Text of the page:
If you have a server, you know it is useful to have information of your server to troubleshoot and detect problems or bad configurations, usage of the CPU, ram, network and health of the HDD.
Despite Grafana is one of the most popular choices, I decided to use Netdata, since it is pre-configured out of the box and it does both collect data and create graphs displayed through a http server. It is lightweight that will only require 1% CPU usage and around 12 MiB of RAM (at least in my OpenWrt router). Munin is my second choice, but decided to go with Netdata just because it just worked fine after install without too much hassle to configure.
Netdata is a real-time performance and health monitoring tool. It can run on all your physical/virtual servers, containers, cloud deployments, and edge/IoT devices. Out of the box it generates lots of graphs in a default dashboard and you can create your own dashboard to show the specific graphs you are more interested to.
Netdata is like a single binary, so just install it like:
And finally start the daemon Archlinux:
There is not much to configure, really. You can access
http://localhost:19999/ (where localhost can be substituted by the ip of your server) and will take you to the default dashboard.
For OpenWrt config file is already optimized for low resources devices.
What you might want to do is create a custom dashboard that fits the most important metrics you want to follow quickly.
First look at the template here (you can also see all the supported graphs) and here (view the page source at the latter). You can see the blocks contained between the
<div "content" ></div>. This will be used to add graphs to the dashboard, and the "content" will include variables like the unique id, width, height, type of graph.
Be sure to put these
<div> blocks inside the
<body> </body> of the html file. Also replace your server ip in the
Identify the IDs
Unique IDs reffer to the part of the system or metric being monitored. It could be
system.cpu (for CPU usage),
system.ram (ram usage),
net.eth1 (bandwith monitor on interface eth1),
disk.sda (Disk I/O Bandwidth in sda disk), etc.
You can check the full existing IDs being monitored in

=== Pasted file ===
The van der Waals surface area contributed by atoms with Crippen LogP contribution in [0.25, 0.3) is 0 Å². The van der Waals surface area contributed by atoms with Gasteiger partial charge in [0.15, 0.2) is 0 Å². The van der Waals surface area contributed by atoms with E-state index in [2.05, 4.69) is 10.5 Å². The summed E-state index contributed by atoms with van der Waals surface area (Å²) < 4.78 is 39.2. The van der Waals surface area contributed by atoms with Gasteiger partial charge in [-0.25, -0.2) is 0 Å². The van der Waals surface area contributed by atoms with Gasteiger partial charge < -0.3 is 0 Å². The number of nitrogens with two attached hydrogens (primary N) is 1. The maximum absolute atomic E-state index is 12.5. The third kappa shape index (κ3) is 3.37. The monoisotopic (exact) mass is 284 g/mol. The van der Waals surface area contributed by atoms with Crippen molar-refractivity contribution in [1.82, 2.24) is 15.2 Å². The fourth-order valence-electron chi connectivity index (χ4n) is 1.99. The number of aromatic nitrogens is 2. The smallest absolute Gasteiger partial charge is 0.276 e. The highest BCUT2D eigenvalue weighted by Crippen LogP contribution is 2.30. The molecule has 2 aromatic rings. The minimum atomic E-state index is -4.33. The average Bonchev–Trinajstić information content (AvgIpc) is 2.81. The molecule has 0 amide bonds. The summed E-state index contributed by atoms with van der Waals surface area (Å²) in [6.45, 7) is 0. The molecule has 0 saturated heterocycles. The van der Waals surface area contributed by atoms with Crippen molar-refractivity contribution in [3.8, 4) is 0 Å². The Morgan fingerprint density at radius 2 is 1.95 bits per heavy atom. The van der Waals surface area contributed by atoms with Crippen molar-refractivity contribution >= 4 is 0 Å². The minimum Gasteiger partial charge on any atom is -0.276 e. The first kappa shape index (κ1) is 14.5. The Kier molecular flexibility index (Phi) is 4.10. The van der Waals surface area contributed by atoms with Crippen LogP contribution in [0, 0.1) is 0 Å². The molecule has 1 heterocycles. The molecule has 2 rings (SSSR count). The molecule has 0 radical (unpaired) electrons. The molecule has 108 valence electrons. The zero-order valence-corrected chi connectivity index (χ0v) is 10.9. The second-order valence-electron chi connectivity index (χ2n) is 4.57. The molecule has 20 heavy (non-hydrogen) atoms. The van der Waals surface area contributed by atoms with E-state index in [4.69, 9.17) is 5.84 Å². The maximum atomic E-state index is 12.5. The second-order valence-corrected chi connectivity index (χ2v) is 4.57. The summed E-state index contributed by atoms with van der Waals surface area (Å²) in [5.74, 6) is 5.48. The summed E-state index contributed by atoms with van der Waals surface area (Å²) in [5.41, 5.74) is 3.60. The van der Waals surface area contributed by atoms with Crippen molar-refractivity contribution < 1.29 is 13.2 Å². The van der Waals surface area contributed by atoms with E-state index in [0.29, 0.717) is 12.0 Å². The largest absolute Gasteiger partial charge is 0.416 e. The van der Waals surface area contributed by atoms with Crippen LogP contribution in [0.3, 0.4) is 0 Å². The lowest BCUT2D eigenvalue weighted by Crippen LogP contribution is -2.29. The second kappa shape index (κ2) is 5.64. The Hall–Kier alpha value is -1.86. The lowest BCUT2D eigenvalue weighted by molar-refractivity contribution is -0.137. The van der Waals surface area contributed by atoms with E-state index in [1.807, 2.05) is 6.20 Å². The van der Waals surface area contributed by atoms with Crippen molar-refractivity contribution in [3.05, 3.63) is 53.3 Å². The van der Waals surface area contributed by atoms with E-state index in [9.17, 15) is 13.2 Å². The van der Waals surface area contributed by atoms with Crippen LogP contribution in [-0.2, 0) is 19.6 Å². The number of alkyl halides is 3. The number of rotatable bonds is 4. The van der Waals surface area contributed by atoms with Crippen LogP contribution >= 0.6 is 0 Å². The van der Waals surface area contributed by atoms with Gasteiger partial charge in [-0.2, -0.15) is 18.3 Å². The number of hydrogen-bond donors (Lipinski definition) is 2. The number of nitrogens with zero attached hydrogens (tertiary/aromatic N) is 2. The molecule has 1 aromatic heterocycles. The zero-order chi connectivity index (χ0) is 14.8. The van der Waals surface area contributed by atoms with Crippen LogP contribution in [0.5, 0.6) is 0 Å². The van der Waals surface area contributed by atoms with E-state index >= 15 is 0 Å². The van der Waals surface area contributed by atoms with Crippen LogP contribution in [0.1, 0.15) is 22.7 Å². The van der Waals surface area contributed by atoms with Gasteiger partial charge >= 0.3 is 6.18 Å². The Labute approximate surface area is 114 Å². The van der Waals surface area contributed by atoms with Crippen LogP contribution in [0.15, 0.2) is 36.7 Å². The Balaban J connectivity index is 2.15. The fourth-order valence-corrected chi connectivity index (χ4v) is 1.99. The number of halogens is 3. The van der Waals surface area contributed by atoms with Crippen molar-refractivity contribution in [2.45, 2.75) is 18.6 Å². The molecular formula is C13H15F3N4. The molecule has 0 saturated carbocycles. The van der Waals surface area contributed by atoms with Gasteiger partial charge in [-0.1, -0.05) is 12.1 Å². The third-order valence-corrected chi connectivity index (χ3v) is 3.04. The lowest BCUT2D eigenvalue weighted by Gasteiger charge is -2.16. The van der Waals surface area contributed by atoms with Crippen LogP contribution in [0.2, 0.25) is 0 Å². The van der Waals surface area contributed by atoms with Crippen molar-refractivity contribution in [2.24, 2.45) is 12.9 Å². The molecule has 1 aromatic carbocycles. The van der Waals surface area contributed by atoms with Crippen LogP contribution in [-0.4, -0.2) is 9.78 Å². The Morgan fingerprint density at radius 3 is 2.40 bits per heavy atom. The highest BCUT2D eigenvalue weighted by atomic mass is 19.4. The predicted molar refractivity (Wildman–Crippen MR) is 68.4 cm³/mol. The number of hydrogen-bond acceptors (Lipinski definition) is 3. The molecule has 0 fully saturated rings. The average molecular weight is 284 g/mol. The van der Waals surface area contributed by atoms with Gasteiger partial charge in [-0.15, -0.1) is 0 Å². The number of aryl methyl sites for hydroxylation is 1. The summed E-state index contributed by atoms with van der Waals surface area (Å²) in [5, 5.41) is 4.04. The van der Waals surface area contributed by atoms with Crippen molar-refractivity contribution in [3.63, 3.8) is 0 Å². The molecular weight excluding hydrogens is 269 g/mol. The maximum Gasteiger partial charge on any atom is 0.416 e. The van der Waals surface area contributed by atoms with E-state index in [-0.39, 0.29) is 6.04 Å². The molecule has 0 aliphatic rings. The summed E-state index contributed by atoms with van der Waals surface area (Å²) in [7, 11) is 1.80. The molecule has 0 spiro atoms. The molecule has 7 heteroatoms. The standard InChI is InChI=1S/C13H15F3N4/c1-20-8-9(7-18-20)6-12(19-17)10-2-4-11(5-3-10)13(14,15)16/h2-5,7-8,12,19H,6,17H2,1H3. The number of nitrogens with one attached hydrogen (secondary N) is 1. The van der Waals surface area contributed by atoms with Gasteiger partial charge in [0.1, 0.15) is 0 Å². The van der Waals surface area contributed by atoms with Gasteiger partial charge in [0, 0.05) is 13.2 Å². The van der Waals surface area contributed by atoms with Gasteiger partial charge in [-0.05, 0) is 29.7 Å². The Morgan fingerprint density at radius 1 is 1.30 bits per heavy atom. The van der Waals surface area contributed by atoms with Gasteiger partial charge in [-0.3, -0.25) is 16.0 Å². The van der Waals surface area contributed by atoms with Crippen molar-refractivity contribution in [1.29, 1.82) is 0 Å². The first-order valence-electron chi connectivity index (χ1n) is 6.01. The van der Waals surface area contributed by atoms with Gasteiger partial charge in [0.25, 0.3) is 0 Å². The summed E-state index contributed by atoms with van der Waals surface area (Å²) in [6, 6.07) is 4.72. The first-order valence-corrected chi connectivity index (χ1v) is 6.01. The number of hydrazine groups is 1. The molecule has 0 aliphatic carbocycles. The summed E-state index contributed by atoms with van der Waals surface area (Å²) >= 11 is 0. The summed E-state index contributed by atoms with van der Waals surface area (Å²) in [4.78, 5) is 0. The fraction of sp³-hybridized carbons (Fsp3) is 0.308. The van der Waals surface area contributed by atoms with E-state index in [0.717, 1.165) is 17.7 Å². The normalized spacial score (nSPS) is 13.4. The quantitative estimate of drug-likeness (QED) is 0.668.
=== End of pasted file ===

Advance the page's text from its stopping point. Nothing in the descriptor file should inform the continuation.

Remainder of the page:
http://your.server.ip:19999/api/v1/charts and expand the
charts section. The ID is declared as:
Type of graph
The default chart library is dygraph, but you can set a different chart library per chart using
data-chart-library. The graphs can be dygraph, d3, d3pie, gauge, google, easypiechart, peity, sparkline and text-only. The documentation is not very clear on how to use each graph, but mostly dygraph, easypiechart, d3pie and gauge will give you most the graphical input needed. The type of graph is declared as:
You can specify other attributes such as tittle, colors, height and width to prettify the dashboard.
- Title: Will override default tittle text
data-title="my super chart"
- Colors: By default, netdata uses an internal palette of colors for the dimensions of the charts. You can prepend colors to it (so that your will be used first) using this
data-colors="#AABBCC #DDEEFF ..."
- Height and with: You can specify a custom height and width and it can be anything CSS accepts for width and height (e.g. percentages, pixels, etc)
- Data points: For the time-frame requested, netdata will use the chart dimensions and the settings of the chart library to find out how many data points it can show. A default dygraph will show 10 min of data (600 s), you can set the data point to 300 in order to update the graph every 2 s
- Data dimensions: By default, a netdata graph will show all the dimensions of the chart. You can select specific dimensions using this
data-dimensions="dimension1,dimension2,dimension3,..."You can check all the dimensions by expanding the ID in the
http://your.server.ip:19999/api/v1/charts. For example,
sent. This attribute is useful for graphs like pie or gauge to display an specific dimension of a metric.
In summary, you could have a dygraph and gauge like this:
- Netdata is simple to install and use, since it is pre-configured.
- If you need a more robust tool, you might take a look at the Grafana and influxdb.
- You can enable more plugins such as netdata S.M.A.R.T. attributes plugin to monitor HDD/SDD health.
- As a health monitor, Netdata comes with some configured alarms that will trigger warnings in the default dashboard but you can also set email notifications and even telegram notifications.
- Finally, here are some examples of my own custom dashboard (below screenshots using my phone), one is used for my media server and the other on my OpenWrt router.
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